Have you ever been made uncomfortable just due reading a public apology written by someone you now feel embarrassed for, not due what they did, but because it was so completely overwrought, unnecessary, and self-flagellating -- like tearing of garments, sackcloth-and-ashes -- and they are writing about some minor gaffe as if they killed a baby while high on meth or carpet-bombed a third-world village?

Yeah, just had that experience. Jeez.

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A blog post about the skill system in Traveler recently helped me better verbally conceptualize the “only roll dice when people are going to die or things are going to explode” method I’d originally attempted to detail in the rules for my abandoned dark military sci-fi RPG, eXpendable.

I’ve always been really fond of that bit of design work, and am happy I was finally able to expound on it in a clearer fashion. Since eXpendable is highly unlikely to see the light of publication–it just never came together as a whole–this is the clarified method, minus rule-specific bits, for those who may find it or the reasoning underlying it useful to their own approach to play.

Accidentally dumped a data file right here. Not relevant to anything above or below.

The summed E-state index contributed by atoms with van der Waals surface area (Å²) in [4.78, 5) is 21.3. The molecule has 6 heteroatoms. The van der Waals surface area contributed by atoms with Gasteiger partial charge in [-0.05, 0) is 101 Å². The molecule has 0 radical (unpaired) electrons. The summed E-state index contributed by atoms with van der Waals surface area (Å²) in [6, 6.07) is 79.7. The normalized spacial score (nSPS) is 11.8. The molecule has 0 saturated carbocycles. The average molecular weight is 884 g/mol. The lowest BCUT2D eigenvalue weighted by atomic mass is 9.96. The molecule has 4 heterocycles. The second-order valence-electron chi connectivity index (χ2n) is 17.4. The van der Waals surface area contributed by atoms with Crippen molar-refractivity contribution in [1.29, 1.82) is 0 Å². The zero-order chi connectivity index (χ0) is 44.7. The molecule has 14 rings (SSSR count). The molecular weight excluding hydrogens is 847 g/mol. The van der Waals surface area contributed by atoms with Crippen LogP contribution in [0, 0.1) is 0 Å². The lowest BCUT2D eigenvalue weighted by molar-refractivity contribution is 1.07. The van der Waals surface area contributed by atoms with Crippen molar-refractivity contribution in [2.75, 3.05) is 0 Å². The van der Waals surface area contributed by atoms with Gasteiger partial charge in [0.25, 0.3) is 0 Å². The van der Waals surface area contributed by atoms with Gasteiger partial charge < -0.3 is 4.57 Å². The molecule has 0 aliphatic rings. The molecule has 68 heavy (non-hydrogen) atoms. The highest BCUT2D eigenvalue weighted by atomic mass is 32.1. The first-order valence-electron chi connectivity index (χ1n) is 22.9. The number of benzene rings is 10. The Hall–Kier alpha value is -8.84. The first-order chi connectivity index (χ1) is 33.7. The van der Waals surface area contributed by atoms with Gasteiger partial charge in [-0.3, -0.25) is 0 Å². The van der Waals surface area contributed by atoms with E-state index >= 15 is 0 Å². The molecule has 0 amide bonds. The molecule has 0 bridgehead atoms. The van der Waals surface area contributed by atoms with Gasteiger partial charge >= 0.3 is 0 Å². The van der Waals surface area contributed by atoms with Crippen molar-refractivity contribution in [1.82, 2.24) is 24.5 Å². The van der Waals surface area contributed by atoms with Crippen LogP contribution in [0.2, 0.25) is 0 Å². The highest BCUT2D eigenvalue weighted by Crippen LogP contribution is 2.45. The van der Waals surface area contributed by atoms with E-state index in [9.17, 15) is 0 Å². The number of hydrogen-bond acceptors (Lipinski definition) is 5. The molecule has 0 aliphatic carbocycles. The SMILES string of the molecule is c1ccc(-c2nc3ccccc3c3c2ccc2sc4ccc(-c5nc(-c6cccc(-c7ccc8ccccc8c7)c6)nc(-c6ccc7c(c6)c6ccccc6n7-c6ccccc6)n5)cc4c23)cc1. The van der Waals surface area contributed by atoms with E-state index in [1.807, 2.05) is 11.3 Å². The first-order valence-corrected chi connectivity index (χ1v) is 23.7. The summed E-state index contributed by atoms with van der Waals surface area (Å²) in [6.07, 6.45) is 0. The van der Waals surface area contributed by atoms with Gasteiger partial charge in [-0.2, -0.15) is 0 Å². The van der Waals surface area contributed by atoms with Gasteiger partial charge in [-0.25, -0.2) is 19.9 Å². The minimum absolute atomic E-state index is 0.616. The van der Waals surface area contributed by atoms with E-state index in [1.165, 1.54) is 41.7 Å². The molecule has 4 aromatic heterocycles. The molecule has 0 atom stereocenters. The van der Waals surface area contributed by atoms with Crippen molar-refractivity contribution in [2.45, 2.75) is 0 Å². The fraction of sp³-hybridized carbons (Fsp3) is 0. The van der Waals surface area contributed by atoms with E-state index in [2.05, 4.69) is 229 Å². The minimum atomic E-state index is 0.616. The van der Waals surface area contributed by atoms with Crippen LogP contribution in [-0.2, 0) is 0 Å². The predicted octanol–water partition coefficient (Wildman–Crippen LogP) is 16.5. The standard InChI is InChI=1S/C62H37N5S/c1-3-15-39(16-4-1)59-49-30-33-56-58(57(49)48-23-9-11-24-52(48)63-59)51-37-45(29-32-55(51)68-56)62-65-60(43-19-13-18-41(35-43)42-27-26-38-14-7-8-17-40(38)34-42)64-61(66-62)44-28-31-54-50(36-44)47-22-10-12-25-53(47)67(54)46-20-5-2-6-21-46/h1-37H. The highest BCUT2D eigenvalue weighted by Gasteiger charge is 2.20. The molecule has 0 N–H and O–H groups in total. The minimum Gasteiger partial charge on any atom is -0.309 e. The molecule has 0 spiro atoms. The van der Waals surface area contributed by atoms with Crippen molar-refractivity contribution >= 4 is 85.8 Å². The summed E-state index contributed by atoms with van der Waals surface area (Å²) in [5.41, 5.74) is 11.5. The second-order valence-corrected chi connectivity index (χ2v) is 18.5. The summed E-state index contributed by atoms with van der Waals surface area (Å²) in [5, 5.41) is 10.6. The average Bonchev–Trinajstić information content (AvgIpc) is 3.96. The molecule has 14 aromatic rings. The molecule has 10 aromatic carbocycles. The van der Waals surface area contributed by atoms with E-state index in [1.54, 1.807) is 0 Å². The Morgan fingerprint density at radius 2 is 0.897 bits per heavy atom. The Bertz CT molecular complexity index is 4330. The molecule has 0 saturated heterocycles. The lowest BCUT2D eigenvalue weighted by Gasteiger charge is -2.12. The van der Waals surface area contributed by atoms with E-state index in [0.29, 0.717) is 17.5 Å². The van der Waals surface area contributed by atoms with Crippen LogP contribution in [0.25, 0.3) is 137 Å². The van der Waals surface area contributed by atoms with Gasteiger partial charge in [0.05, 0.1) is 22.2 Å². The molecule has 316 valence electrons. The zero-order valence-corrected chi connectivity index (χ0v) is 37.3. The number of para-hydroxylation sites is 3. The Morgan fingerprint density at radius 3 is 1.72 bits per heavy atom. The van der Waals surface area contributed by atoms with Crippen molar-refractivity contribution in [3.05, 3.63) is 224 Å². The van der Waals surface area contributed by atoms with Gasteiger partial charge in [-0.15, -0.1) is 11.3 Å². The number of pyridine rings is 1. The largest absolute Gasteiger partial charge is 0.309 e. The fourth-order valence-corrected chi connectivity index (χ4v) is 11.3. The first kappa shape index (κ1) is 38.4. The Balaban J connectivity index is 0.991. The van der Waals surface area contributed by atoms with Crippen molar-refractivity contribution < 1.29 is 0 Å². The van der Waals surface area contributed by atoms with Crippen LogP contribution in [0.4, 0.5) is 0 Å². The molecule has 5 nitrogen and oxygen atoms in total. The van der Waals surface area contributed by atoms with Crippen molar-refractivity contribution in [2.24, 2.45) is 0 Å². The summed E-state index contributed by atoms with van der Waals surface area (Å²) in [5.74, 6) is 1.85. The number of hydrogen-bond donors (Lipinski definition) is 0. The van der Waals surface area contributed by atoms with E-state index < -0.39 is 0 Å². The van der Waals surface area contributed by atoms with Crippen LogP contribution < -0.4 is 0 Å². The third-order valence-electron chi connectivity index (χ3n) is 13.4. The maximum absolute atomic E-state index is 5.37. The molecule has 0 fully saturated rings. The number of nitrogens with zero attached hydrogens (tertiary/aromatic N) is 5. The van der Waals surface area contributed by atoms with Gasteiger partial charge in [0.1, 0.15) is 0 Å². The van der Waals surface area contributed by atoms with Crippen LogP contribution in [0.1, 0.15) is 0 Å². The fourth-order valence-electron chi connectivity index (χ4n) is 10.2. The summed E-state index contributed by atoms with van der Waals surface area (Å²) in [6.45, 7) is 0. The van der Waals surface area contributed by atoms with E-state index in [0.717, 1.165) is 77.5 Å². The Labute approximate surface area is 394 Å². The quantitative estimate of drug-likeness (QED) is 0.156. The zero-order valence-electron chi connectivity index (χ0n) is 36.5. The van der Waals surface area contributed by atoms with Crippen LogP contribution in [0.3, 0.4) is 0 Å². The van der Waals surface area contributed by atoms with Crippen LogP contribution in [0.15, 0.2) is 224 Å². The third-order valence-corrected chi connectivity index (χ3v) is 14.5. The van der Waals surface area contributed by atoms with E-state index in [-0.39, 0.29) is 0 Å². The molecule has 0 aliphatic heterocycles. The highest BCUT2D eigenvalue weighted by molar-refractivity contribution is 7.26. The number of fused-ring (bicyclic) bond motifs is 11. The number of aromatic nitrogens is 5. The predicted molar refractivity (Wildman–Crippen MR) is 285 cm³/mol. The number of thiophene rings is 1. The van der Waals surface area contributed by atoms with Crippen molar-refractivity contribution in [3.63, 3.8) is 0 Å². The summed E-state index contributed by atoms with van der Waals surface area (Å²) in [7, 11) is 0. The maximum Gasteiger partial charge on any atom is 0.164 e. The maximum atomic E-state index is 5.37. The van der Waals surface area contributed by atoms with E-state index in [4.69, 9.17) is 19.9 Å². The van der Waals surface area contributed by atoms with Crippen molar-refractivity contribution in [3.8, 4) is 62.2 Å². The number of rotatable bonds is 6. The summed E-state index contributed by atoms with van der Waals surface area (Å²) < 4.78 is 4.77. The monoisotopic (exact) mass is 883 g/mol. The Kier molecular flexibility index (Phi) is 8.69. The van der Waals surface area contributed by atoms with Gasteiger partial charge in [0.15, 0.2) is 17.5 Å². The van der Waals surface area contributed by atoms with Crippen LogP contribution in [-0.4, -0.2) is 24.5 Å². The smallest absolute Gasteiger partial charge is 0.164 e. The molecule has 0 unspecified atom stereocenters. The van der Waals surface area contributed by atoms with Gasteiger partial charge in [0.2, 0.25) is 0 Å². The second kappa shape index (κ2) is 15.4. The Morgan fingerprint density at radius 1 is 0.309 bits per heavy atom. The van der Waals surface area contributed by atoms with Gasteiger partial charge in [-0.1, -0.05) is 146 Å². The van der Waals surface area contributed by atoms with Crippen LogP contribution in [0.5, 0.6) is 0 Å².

Hit the link for the method.

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I've been really into IFD (I Fight Dragons) for a number of years, and can usually be found listening to them when I'm working. But I've exhausted their output and simply need MOAR. Hence: does anyone have suggestions for similar bands, by which I mean rock-chiptune fusion with vocals?

Because my Google-fu is failing me thus far: I'm mainly coming up with instrumental chiptune or chiptune-fusion bands, which I am simply not interested in (nor nerdcore, either -- hip-hop is not my thing). So, to be clear, no instrumental-only bands, I've found tons of those, but am having trouble finding chip-rock with lyrics.